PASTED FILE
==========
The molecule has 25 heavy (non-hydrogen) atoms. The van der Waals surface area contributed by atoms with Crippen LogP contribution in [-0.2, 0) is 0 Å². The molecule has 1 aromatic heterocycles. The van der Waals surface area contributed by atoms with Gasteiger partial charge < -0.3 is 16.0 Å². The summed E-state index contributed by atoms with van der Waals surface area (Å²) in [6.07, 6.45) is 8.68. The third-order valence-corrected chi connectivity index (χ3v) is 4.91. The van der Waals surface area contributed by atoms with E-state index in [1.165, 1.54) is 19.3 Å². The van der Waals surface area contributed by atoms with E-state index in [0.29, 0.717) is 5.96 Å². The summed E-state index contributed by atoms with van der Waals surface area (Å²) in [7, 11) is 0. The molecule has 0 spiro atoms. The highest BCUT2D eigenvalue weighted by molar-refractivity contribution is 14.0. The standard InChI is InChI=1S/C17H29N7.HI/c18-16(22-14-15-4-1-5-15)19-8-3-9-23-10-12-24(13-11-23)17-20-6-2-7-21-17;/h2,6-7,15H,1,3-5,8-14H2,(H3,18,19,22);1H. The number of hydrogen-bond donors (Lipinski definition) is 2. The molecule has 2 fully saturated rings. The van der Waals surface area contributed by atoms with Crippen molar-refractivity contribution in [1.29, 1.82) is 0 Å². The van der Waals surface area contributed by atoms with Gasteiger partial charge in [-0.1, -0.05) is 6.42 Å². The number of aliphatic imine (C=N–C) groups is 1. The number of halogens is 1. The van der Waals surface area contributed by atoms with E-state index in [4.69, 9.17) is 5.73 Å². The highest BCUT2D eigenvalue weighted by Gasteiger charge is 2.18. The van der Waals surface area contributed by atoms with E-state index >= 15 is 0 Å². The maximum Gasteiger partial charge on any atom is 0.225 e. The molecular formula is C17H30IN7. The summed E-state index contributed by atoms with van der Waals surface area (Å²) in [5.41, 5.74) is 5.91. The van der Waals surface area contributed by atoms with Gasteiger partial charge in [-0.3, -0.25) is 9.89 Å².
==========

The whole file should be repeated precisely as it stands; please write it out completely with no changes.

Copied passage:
The molecule has 25 heavy (non-hydrogen) atoms. The van der Waals surface area contributed by atoms with Crippen LogP contribution in [-0.2, 0) is 0 Å². The molecule has 1 aromatic heterocycles. The van der Waals surface area contributed by atoms with Gasteiger partial charge < -0.3 is 16.0 Å². The summed E-state index contributed by atoms with van der Waals surface area (Å²) in [6.07, 6.45) is 8.68. The third-order valence-corrected chi connectivity index (χ3v) is 4.91. The van der Waals surface area contributed by atoms with E-state index in [1.165, 1.54) is 19.3 Å². The van der Waals surface area contributed by atoms with E-state index in [0.29, 0.717) is 5.96 Å². The summed E-state index contributed by atoms with van der Waals surface area (Å²) in [7, 11) is 0. The molecule has 0 spiro atoms. The highest BCUT2D eigenvalue weighted by molar-refractivity contribution is 14.0. The standard InChI is InChI=1S/C17H29N7.HI/c18-16(22-14-15-4-1-5-15)19-8-3-9-23-10-12-24(13-11-23)17-20-6-2-7-21-17;/h2,6-7,15H,1,3-5,8-14H2,(H3,18,19,22);1H. The number of hydrogen-bond donors (Lipinski definition) is 2. The molecule has 2 fully saturated rings. The van der Waals surface area contributed by atoms with Crippen molar-refractivity contribution in [1.29, 1.82) is 0 Å². The van der Waals surface area contributed by atoms with Gasteiger partial charge in [-0.1, -0.05) is 6.42 Å². The number of aliphatic imine (C=N–C) groups is 1. The number of halogens is 1. The van der Waals surface area contributed by atoms with E-state index in [4.69, 9.17) is 5.73 Å². The highest BCUT2D eigenvalue weighted by Gasteiger charge is 2.18. The van der Waals surface area contributed by atoms with E-state index >= 15 is 0 Å². The maximum Gasteiger partial charge on any atom is 0.225 e. The molecular formula is C17H30IN7. The summed E-state index contributed by atoms with van der Waals surface area (Å²) in [5.41, 5.74) is 5.91. The van der Waals surface area contributed by atoms with Gasteiger partial charge in [-0.3, -0.25) is 9.89 Å².